Intellectual property: Police place anti-piracy bannering on illegal websites

Intellectual property: Police place anti-piracy bannering on illegal websites

The City of London Police have begun placing anti-piracy banners on websites suspected of offering pirate media content for downloading, in a bid to deter site users from breaching intellectual property law, reports the BBC.

The City of London police messages will appear as large colour banners in place of regular advertising slots on websites that have been shown to be offering pirated media, such as music and films, for users to download.

The banners will notify site users that the website has been reported to police for breaching copyright law, and advises users to close their web browser without illegally downloading content from the site.

It is hoped that the banners will make it more difficult for piracy sites to pass themselves off to internet users as legitimate websites to access films, software and music content, something that is made easier when websites carry advertising for legitimate content.

Detective Chief Inspector Andy Fyfe works at the City of London Police Intellectual Property Crime Unit:

“When adverts from well known brands appear on illegal websites, they lend them a look of legitimacy and inadvertently fool consumers into thinking the site is authentic” he told the BBC.

The strategy to tackle online copyright infringement is called Operation Creative, and is run by the City of London Police, working alongside advertising agencies and representatives of the music and film publishing industries.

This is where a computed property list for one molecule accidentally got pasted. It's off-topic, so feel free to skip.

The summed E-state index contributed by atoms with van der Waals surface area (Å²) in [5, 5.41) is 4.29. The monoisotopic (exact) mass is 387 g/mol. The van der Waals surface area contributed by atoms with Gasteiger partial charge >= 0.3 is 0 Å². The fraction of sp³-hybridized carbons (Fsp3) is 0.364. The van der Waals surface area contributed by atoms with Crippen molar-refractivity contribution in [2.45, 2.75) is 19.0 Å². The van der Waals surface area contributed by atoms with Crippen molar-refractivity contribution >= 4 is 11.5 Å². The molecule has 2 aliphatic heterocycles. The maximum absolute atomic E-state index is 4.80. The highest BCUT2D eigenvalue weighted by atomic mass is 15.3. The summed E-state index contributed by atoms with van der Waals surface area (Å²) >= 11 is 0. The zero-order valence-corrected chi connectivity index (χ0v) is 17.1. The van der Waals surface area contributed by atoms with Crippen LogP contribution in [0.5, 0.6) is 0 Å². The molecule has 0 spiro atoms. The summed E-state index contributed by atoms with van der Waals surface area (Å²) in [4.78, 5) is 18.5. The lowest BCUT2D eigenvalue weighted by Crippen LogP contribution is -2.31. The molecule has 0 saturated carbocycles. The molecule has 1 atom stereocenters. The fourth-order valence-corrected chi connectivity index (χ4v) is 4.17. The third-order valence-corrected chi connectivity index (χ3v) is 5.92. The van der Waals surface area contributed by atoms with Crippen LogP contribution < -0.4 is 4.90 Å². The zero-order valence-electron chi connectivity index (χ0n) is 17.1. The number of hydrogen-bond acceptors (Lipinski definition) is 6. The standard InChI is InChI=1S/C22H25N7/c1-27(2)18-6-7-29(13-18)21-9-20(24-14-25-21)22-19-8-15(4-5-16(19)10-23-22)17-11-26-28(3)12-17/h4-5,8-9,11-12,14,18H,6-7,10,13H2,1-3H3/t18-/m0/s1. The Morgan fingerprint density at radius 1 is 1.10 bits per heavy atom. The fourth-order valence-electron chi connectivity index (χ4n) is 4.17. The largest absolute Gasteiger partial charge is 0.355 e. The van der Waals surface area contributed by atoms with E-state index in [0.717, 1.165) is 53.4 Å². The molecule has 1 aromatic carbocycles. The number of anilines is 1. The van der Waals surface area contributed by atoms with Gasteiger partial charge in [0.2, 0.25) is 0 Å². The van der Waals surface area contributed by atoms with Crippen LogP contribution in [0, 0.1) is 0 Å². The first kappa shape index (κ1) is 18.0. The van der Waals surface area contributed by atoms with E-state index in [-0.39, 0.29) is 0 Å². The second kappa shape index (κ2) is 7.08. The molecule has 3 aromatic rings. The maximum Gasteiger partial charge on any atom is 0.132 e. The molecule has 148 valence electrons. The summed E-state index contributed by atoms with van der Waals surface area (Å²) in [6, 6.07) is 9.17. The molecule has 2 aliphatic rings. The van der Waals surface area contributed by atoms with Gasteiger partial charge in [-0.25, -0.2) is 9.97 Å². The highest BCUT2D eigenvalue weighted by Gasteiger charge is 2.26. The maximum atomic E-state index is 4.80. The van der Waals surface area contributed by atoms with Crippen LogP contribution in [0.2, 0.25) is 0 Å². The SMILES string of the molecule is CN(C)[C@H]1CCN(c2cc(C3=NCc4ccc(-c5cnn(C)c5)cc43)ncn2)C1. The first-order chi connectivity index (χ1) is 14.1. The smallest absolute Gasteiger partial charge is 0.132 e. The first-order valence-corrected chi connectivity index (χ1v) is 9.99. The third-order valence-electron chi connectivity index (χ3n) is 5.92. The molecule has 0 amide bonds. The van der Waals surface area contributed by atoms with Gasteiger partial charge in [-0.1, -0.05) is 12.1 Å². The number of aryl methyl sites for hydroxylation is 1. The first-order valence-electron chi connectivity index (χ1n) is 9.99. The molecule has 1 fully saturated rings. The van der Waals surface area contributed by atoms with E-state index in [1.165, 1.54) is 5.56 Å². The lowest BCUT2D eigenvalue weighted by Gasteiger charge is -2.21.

The Operation commenced back in late 2013, with a pilot project whereby the police notified website operators that their site had been flagged for offering pirate media content.

The pilot also focused on advertising, notifying well-known brands that their wares were being marketed on illegal websites.

The programme now benefits from the assistance of online technology provided by Operation Sunblock, which notifies brands when their products are advertised on illegal or pornographic websites. In future Sunblock will replace the brand’s advertising with the Police banner.

In the long run it is hoped that stifling pirate website’s access to advertising money will limit their ability to operate.

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